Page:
31. Daviglus ML, Stamler J, Pirzada A, et al. Favorable cardiovascular risk profile in young women and long-term risk of cardiovascular and all-cause mortality. JAMA : the journal of the American Medical Association. Oct 6 2004;292(13):1588-1592.
32. Stamler J, Stamler R, Neaton JD, et al. Low risk-factor profile and long-term cardiovascular and noncardiovascular mortality and life expectancy: findings for 5 large cohorts of young adult and middle-aged men and women. JAMA : the journal of the American Medical Association. Dec 1 1999;282(21):2012-2018.
33. Janz NK, Becker MH. The Health Belief Model: a decade later. Health education quarterly. Spring 1984;11(1):1-47.
34. McGill HC, Jr., Herderick EE, McMahan CA, et al. Atherosclerosis in youth. Minerva pediatrica. Oct 2002;54(5):437-447.
35. McGill HC, Jr., McMahan CA, Gidding SS. Preventing heart disease in the 21st century: implications of the Pathobiological Determinants of Atherosclerosis in Youth (PDAY) study. Circulation. Mar 4 2008;117(9):1216-1227.
36. Kato M, Noda M, Suga H, Matsumoto M, Kanazawa Y. Fasting plasma glucose and incidence of diabetes — implication for the threshold for impaired fasting glucose: results from the population-based Omiya MA cohort study. Journal of atherosclerosis and thrombosis. 2009;16(6):857-861.
37. Yamagata H, Kiyohara Y, Nakamura S, et al. Impact of fasting plasma glucose levels on gastric cancer incidence in a general Japanese population: the Hisayama study. Diabetes care. Apr 2005;28(4):789-794.
38. Gerstein HC, Pais P, Pogue J, Yusuf S. Relationship of glucose and insulin levels to the risk of myocardial infarction: a case-control study. Journal of the American College of Cardiology. Mar 1999;33(3):612-619.
39. Bjornholt JV, Erikssen G, Aaser E, et al. Fasting blood glucose: an underestimated risk factor for cardiovascular death. Results from a 22-year follow-up of healthy nondiabetic men. Diabetes care. Jan 1999;22(1):45-49.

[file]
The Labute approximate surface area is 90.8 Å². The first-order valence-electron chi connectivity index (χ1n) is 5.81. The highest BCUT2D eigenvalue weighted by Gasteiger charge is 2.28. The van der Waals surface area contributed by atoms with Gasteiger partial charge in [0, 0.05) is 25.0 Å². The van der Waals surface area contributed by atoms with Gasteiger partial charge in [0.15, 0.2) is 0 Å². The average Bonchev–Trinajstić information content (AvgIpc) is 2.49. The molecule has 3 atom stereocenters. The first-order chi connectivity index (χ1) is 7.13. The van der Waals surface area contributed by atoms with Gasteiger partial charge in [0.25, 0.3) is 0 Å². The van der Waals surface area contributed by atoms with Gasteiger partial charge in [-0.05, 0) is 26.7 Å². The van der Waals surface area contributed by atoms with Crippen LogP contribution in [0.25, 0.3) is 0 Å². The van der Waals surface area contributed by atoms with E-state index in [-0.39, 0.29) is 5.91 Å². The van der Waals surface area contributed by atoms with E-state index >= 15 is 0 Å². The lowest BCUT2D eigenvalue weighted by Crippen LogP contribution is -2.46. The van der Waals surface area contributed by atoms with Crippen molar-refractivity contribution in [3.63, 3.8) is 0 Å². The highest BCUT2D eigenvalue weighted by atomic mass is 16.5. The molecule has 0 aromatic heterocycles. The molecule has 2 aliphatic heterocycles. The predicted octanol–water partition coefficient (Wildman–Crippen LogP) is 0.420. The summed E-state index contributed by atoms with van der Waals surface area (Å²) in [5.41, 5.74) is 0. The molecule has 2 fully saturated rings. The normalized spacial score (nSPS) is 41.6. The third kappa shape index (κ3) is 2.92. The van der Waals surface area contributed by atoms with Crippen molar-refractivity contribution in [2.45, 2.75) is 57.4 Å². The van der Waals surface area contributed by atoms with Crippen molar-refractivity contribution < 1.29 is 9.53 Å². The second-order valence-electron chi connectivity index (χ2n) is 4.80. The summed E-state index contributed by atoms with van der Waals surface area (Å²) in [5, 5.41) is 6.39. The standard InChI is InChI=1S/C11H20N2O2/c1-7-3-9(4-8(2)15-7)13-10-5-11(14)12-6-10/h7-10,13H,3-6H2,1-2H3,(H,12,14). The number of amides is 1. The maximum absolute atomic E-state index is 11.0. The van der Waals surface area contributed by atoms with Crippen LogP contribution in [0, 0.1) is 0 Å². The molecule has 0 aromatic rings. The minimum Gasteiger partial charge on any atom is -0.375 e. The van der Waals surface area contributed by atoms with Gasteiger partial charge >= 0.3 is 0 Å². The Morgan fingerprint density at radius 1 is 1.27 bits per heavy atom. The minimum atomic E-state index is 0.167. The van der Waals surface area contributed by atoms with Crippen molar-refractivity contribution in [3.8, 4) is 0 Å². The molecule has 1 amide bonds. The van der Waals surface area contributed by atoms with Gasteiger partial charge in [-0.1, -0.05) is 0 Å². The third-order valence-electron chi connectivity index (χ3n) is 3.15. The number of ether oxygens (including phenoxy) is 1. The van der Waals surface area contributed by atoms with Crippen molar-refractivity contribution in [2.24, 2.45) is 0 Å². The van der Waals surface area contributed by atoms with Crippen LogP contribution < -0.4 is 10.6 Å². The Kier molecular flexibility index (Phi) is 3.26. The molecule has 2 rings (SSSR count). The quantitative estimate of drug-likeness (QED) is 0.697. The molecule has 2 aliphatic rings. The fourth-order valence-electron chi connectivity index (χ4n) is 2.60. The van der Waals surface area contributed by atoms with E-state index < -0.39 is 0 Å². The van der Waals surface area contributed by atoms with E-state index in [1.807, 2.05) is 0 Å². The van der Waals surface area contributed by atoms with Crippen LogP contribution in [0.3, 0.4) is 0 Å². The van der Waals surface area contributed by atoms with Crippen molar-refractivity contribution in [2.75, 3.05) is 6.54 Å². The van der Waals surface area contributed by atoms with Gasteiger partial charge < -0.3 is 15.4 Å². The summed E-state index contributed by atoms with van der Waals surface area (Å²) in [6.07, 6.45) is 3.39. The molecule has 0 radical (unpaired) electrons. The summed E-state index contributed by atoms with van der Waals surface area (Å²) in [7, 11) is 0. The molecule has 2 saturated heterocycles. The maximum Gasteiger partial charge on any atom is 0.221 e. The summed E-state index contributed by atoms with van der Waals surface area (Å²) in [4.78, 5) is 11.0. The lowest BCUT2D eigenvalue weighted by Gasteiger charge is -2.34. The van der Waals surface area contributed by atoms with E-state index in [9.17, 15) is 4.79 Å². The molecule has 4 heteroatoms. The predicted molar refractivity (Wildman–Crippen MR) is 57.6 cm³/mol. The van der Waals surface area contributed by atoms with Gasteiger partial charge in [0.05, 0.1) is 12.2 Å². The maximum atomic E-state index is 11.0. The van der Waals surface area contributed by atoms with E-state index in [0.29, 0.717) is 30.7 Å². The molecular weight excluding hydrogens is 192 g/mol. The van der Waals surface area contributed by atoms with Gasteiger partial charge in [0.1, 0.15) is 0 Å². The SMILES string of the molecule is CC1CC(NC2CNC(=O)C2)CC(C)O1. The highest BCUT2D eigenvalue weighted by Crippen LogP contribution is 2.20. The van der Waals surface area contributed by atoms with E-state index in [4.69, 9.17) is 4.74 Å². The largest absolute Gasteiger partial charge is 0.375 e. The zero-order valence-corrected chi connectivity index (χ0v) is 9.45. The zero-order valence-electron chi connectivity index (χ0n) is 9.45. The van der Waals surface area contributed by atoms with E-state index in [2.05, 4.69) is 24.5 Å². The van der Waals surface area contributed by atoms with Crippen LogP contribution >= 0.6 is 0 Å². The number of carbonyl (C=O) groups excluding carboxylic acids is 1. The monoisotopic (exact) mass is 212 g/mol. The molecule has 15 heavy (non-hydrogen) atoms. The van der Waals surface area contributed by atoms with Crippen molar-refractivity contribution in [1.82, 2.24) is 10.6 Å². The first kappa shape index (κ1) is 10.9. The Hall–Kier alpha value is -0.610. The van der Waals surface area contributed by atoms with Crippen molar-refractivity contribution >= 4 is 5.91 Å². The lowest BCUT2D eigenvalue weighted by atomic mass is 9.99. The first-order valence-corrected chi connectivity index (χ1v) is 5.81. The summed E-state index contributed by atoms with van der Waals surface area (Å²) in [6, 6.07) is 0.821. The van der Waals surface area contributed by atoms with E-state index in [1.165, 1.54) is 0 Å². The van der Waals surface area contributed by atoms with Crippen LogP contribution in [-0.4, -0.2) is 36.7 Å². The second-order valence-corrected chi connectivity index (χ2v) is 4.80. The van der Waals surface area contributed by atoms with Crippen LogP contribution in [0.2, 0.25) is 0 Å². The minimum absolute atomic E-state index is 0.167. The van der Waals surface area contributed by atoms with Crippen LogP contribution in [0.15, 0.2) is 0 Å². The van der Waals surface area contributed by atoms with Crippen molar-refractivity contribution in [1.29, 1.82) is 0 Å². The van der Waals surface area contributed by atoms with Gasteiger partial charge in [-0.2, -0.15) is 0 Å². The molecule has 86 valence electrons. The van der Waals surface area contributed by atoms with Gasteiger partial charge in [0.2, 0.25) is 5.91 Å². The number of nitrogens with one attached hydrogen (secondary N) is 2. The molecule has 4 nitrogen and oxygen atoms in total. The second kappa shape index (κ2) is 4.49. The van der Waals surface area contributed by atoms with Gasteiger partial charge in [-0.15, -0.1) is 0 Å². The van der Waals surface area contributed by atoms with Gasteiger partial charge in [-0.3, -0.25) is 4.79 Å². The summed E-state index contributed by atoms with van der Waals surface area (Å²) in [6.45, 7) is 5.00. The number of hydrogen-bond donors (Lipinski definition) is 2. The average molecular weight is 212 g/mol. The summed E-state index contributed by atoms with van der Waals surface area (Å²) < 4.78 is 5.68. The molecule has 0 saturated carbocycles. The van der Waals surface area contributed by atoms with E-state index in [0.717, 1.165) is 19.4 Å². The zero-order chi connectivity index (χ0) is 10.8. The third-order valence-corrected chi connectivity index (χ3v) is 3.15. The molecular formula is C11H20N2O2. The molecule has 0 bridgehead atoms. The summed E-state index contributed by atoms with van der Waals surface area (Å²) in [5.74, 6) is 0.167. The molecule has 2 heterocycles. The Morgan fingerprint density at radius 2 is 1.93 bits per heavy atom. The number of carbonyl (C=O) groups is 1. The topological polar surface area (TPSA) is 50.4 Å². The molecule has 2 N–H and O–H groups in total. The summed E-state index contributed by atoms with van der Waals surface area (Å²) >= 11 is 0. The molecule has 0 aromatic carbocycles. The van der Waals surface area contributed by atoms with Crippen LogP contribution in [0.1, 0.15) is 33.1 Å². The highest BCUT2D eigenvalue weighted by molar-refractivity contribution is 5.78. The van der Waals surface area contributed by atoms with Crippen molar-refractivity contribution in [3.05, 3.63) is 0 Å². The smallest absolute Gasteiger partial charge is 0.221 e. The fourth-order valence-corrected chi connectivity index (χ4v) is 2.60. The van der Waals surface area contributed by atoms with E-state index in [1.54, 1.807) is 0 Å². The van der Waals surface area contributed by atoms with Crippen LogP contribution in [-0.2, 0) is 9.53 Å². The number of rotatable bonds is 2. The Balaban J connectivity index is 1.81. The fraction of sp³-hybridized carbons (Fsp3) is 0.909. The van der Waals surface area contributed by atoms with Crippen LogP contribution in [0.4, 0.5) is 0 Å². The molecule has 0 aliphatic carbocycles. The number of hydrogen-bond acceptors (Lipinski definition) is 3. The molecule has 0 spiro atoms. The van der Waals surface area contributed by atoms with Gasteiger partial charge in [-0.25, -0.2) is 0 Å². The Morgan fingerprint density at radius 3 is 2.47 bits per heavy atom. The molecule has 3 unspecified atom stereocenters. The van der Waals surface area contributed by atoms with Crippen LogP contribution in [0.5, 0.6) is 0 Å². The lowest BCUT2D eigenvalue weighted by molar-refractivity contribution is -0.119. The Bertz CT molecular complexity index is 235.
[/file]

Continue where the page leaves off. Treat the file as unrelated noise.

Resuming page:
40. Monnier L, Colette C. Glycemic variability: should we and can we prevent it? Diabetes care. Feb 2008;31 Suppl 2:S150-154.
41. Monnier L, Colette C, Owens DR. Glycemic variability: the third component of the dysglycemia in diabetes. Is it important? How to measure it? Journal of diabetes science and technology. Nov 2008;2(6):1094-1100.
42. Lin HJ, Lee BC, Ho YL, et al. Postprandial glucose improves the risk prediction of cardiovascular death beyond the metabolic syndrome in the nondiabetic population. Diabetes care. Sep 2009;32(9):1721-1726.
43. Behall KM, Scholfield DJ, Hallfrisch JG, Liljeberg-Elmstahl HG. Consumption of both resistant starch and beta-glucan improves postprandial plasma glucose and insulin in women. Diabetes care. May 2006;29(5):976-981.
44. Sood N, Baker WL, Coleman CI. Effect of glucomannan on plasma lipid and glucose concentrations, body weight, and blood pressure: systematic review and meta-analysis. The American journal of clinical nutrition. Oct 2008;88(4):1167-1175.
45. Ngondi JL, Oben JE, Minka SR. The effect of Irvingia gabonensis seeds on body weight and blood lipids of obese subjects in Cameroon. Lipids in health and disease. 2005;4:12.
46. Anderson JW, Allgood LD, Turner J, Oeltgen PR, Daggy BP. Effects of psyllium on glucose and serum lipid responses in men with type 2 diabetes and hypercholesterolemia. The American journal of clinical nutrition. Oct 1999;70(4):466-473.
47. Nizami F, Farooqui MS, Munir SM, Rizvi TJ. Effect of fiber bread on the management of diabetes mellitus. Journal of the College of Physicians and Surgeons–Pakistan : JCPSP. Nov 2004;14(11):673-676.
48. Hanefeld M, Cagatay M, Petrowitsch T, Neuser D, Petzinna D, Rupp M. Acarbose reduces the risk for myocardial infarction in type 2 diabetic patients: meta-analysis of seven long-term studies. European heart journal. Jan 2004;25(1):10-16.
49. Udani J, Hardy M, Madsen DC. Blocking carbohydrate absorption and weight loss: a clinical trial using Phase 2 brand proprietary fractionated white bean extract. Alternative medicine review : a journal of clinical therapeutic. Mar 2004;9(1):63-69.
50. Barrett ML, Udani JK. A proprietary alpha-amylase inhibitor from white bean (Phaseolus vulgaris): a review of clinical studies on weight loss and glycemic control. Nutrition journal. 2011;10:24.
51. Derosa G, Maffioli P, Ferrari I, et al. Acarbose actions on insulin resistance and inflammatory parameters during an oral fat load. European journal of pharmacology. Jan 25 2011;651(1-3):240-250.
52. Ebbeling CB, Leidig MM, Sinclair KB, Hangen JP, Ludwig DS. A reduced-glycemic load diet in the treatment of adolescent obesity. Archives of pediatrics & adolescent medicine. Aug 2003;157(8):773-779.